Love Exploring - The UK's best farm stays
Posted on 27 December, 2021
Photo by Marcus Ganahl on Unsplash
Written by Tamara Hinson for Love Exploring
If you’re after an escape to the great outdoors with a dose of creature comforts, some real creatures and activities to keep you (and the kids) happy when you’ve had your fill of walking, a farm stay is perfect. Take your pick from cute cottages to lovely lodges and gorgeous glamping sites, and decide how much you want to get stuck in. Collect eggs for breakfast, feed the animals or just sit back and soak in the atmosphere.
Read on for our pick of the best farm stays in the UK.
1. Bucks Farm, Suffolk
Tucked into Suffolk’s beautiful Blyth Valley, Bucks Farm has five ridiculously cosy self-catering cottages. Our favourite is the four-person Hogs Corner, with its stylish open-plan living room and kitchen, and wood-burning fire.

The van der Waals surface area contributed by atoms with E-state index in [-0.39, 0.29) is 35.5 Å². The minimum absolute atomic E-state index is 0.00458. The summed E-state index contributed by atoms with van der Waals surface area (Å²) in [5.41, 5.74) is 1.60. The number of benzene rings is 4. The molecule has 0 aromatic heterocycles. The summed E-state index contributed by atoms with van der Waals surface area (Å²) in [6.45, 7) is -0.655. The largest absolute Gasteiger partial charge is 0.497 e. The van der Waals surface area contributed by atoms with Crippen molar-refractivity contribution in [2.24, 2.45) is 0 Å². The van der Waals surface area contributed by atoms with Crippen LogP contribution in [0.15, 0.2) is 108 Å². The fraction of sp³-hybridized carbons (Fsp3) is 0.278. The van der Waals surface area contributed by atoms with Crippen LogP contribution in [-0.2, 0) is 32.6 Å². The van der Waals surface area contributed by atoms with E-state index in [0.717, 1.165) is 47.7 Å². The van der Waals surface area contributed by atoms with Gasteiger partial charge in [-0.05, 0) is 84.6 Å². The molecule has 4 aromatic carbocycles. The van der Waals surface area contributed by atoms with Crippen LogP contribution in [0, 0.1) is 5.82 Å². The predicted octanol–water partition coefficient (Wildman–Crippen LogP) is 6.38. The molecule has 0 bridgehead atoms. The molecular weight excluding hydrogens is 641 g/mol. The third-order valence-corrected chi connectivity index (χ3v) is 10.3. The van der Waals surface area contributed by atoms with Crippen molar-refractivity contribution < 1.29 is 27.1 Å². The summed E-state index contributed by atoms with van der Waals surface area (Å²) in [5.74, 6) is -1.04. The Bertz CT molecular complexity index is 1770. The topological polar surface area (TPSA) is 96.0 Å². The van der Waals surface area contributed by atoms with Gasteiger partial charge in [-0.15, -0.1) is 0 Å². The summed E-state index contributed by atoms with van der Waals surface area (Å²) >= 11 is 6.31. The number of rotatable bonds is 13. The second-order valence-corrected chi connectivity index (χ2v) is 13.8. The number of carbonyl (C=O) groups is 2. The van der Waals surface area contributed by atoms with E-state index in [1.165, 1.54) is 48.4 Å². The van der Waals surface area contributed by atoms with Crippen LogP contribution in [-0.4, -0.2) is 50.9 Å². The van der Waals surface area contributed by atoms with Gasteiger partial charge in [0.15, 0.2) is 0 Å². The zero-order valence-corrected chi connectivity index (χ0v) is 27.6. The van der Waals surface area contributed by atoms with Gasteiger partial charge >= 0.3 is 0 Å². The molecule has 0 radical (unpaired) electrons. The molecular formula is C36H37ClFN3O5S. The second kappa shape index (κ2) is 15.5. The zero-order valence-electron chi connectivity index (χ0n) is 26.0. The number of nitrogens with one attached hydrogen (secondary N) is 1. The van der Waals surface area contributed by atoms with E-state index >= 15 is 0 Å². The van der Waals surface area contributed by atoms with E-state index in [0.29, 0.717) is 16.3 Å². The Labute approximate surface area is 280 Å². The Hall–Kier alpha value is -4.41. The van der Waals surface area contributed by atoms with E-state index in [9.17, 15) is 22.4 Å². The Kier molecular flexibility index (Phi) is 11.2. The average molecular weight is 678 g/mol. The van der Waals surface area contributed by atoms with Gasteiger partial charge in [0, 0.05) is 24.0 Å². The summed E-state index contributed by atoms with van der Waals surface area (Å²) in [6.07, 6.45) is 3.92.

When you’ve finished petting the pygmy goats, feeding the guinea pigs or stroking the Shetland ponies, there’s a huge indoor swimming pool to dive into, and the toy-filled indoor and outdoor play areas provide plenty of space to burn off excess energy. Don’t miss the opportunity to help collect the chickens’ eggs, which are then shared among the cottages.
2. The Olde House, Cornwall
The Olde House is a collection of 30 self-catering cottages dotted across North Cornwall’s huge 550-acre Penpont Farm, which means plenty of animals to pet.
It’s a brilliant option for families and groups of friends – the cottages sleep between two and 10 people – and the fantastic amenities cater to all age groups. There’s an enormous children’s play area, bird hide and Pet’s Corner, plus a sauna, steam room and tennis courts. Make sure you sign up for one of the falconry sessions, during which you’ll get to meet five different birds of prey.